Tasmanian same-sex families have secured a win with the state Upper House passing a bill to recognise non-biological lesbian co-mothers as legal parents.
Tasmanian Gay and Lesbian Rights Group spokesman Rodney Croome said the passing of the Relationships (Miscellaneous Amendments) Bill was welcome and would bring stability to same-sex families.
“This is in the best interests of the children of same-sex couples because it provides them with the greater legal, financial and emotional security that comes with having two legal parents rather than one,” Croome said.
Previously lesbian parents were forced to go to the federal Family Court to seek a parenting order to be legally recognised as the parent of their child.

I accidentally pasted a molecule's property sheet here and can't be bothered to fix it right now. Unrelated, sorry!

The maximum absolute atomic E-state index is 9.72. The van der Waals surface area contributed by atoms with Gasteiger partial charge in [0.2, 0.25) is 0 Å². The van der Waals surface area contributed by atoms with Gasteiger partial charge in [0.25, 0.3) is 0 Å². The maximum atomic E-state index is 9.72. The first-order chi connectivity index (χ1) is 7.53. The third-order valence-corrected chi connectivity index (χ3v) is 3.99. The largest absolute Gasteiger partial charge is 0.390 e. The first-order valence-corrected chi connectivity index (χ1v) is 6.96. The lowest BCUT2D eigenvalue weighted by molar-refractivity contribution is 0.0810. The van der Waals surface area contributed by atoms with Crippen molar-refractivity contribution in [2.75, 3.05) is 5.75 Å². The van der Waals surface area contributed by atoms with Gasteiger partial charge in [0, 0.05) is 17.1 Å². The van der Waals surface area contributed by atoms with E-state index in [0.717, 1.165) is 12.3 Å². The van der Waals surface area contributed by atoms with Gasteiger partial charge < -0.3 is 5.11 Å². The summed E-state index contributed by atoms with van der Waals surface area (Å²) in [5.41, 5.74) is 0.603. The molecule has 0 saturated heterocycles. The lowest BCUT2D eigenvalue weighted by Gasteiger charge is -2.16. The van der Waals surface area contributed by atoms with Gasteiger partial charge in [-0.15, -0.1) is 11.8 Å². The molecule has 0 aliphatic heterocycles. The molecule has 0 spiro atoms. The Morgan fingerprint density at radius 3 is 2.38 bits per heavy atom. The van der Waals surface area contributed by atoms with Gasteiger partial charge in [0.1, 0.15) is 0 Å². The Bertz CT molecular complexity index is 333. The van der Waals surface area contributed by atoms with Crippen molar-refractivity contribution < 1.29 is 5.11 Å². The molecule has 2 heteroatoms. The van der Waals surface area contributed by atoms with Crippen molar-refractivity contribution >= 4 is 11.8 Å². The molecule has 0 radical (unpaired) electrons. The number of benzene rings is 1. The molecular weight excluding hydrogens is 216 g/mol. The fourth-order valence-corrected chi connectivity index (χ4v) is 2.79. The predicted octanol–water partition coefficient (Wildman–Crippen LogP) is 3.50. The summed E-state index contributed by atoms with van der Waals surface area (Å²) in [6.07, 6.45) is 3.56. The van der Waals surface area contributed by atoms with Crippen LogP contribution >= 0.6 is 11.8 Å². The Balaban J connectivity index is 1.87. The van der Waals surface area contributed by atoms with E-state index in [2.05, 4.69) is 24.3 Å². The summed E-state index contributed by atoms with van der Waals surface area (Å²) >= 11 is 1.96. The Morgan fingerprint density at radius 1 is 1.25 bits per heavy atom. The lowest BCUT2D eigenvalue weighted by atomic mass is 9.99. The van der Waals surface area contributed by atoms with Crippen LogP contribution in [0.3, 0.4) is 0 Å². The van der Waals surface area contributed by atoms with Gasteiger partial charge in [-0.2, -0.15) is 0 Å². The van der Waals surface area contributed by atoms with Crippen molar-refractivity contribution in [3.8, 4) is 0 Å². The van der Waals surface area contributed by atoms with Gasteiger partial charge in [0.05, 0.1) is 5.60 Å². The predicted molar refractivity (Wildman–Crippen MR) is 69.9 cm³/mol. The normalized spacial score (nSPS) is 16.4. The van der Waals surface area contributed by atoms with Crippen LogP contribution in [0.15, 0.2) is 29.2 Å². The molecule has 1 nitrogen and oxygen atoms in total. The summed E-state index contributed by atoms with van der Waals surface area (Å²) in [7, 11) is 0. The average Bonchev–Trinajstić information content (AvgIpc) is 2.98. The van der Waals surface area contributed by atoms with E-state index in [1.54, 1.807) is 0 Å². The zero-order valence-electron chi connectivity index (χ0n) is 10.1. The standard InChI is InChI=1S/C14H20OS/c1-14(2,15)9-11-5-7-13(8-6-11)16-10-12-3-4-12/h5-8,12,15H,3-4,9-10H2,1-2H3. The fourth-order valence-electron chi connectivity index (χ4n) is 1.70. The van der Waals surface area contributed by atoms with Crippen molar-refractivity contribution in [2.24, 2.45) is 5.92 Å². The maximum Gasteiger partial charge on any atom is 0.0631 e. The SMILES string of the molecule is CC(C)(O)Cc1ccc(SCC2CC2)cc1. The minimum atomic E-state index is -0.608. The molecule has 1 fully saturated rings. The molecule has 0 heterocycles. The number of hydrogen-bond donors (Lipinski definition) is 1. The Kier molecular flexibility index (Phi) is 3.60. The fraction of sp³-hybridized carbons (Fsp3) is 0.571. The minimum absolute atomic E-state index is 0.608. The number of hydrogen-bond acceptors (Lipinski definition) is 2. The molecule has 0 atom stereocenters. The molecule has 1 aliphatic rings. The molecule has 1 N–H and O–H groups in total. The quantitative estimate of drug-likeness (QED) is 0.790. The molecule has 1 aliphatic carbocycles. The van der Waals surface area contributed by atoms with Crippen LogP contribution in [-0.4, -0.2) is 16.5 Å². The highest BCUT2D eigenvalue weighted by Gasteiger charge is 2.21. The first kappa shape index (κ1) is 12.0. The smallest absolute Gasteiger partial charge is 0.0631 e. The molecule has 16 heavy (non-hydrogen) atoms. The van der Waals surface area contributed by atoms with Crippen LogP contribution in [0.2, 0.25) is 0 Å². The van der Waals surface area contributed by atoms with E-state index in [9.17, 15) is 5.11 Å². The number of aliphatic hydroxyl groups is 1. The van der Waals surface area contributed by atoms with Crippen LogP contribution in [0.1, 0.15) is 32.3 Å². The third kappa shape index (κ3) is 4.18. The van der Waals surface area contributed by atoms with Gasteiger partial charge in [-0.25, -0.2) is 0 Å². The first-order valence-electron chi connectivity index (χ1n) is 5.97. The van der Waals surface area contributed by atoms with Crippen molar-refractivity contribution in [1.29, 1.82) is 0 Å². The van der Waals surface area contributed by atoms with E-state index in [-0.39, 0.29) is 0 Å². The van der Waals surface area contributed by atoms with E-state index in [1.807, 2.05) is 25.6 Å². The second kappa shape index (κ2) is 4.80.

The new laws also include an amendment to retrospectively cover lesbian parents who have had children in Tasmania via fertility treatment in the last six years.
Women’s Legal Service managing solicitor Susan Fahey said the service has seen many “distressing” examples of co-mothers denied access to their children.
“We are very pleased the children of same-sex couples will now have the same rights and protections that other Tasmanian children currently have, and which all children deserve from birth,” Fahey said.
The bill — which pertains only to female couples, and refers to couples who conceive a child through IVF — passed without objection after failing to get through the Upper House in 2003.
Same-sex couples already had access to IVF services in Tasmania. This new legislation brings Tasmania into line with other states, except South Australia and Queensland, in same-sex parental recognition.
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